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Cape invests in 'calming' traffic

Cape Town - 140806 - The zebra crossing on Victoria Road in Camps Bay in front of the Promenade Building. PICTURE: WILLEM LAW.

Cape Town - 140806 - The zebra crossing on Victoria Road in Camps Bay in front of the Promenade Building. PICTURE: WILLEM LAW.

Published Nov 9, 2015

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Cape Town - About R18 million has been set aside by the City of Cape Town as a “special budget” to implement traffic-calming projects at schools and in residential areas across the city.

Yesterday, mayco member for Transport Brett Herron said the money would fund 270 traffic-calming projects.

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He said traffic-calming measures referred to speed humps, raised pedestrian crossings, and intersections which would be implemented at schools and along streets in residential areas “where we have a high number of pedestrians or cyclists using or crossing the streets”.

“As a caring city, we believe this money will be well spent to reduce the risks of death or injury of pedestrians.

“The purpose of the 270 projects is first and foremost to protect the most vulnerable road users among us – children, those with special needs, cyclists and other pedestrians.”

Last month five-year-old Madoshe Balonda Muginja was killed in a hit-and-run in Maitland while crossing the road with his friends on their way to a nearby park.

Herron said the budget allocation followed the new Traffic Calming Policy put before the Transport for Cape Town (TCT) committee last week and would be going for final approval at full council.

“Apart from establishing a sustainable and responsive regime for the provision of traffic-calming measures across the city, the policy also addresses the backlog of 500 traffic-calming projects to the value of R30m.”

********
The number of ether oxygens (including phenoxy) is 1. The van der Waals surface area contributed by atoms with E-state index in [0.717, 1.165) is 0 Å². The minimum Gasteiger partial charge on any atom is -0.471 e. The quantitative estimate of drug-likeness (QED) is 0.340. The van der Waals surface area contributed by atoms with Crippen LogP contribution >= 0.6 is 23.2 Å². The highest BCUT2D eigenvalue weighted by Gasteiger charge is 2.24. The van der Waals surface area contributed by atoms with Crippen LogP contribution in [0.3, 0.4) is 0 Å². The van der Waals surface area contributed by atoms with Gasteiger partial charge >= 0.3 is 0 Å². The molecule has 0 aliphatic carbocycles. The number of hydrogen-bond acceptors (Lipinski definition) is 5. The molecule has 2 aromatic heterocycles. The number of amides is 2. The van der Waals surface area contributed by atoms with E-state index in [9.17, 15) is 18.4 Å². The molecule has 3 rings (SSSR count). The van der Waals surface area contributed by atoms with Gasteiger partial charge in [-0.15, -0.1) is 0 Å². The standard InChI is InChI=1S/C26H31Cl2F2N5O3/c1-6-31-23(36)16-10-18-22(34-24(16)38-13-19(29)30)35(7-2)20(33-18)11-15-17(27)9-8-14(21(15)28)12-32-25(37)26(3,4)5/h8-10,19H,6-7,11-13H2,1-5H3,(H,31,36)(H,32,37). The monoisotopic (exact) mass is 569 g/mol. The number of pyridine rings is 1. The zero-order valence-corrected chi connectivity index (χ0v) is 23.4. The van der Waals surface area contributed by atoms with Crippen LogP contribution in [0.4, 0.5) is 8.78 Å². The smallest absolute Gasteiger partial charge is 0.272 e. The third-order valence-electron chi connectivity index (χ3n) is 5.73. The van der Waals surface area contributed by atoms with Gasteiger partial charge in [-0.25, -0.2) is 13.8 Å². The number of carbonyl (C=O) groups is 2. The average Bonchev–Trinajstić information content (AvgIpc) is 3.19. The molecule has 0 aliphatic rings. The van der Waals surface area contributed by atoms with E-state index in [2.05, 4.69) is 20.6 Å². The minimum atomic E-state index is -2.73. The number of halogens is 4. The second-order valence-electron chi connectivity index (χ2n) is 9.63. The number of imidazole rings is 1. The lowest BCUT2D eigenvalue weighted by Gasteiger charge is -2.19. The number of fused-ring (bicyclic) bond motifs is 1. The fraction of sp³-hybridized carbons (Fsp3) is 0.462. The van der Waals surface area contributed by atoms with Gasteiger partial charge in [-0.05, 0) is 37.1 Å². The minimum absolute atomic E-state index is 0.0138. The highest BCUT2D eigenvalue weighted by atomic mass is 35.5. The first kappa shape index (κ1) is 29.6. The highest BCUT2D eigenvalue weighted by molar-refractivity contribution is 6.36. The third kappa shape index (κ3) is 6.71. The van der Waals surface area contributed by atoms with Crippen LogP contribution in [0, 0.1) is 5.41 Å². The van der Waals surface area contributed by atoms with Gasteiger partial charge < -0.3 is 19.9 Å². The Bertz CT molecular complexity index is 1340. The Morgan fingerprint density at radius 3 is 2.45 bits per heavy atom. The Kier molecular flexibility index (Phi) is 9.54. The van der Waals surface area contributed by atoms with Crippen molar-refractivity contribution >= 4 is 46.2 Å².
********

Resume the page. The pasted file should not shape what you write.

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He said TCT will implement traffic-calming measures at 50 schools each financial year.

Forty-nine projects will be implemented in the central region, from Maitland to Mamre; 66 projects in the east region, from Somerset West to Lentegeur; 67 projects in the north region, in areas such as Brackenfell and Parow; and 67 projects in the south region, which includes Strandfontein, Manenberg and Gugulethu.

Herron said the costs for the projects differed from region to region, depending on the type of calming measure.

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Annually, the city received more than 400 requests for the implementation of traffic-calming measures.

Herron said the rapidly increasing number of requests was linked to the deterioration in driver discipline and a general disregard for the rules of the road by all road users.

“We are trying our best to make our roads as safe as possible for all road users, in particular for our children, but we cannot do this on our own.

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“We need our residents to play their part by obeying the rules of the road – be it motorists, cyclists or pedestrians.”

Cape Argus

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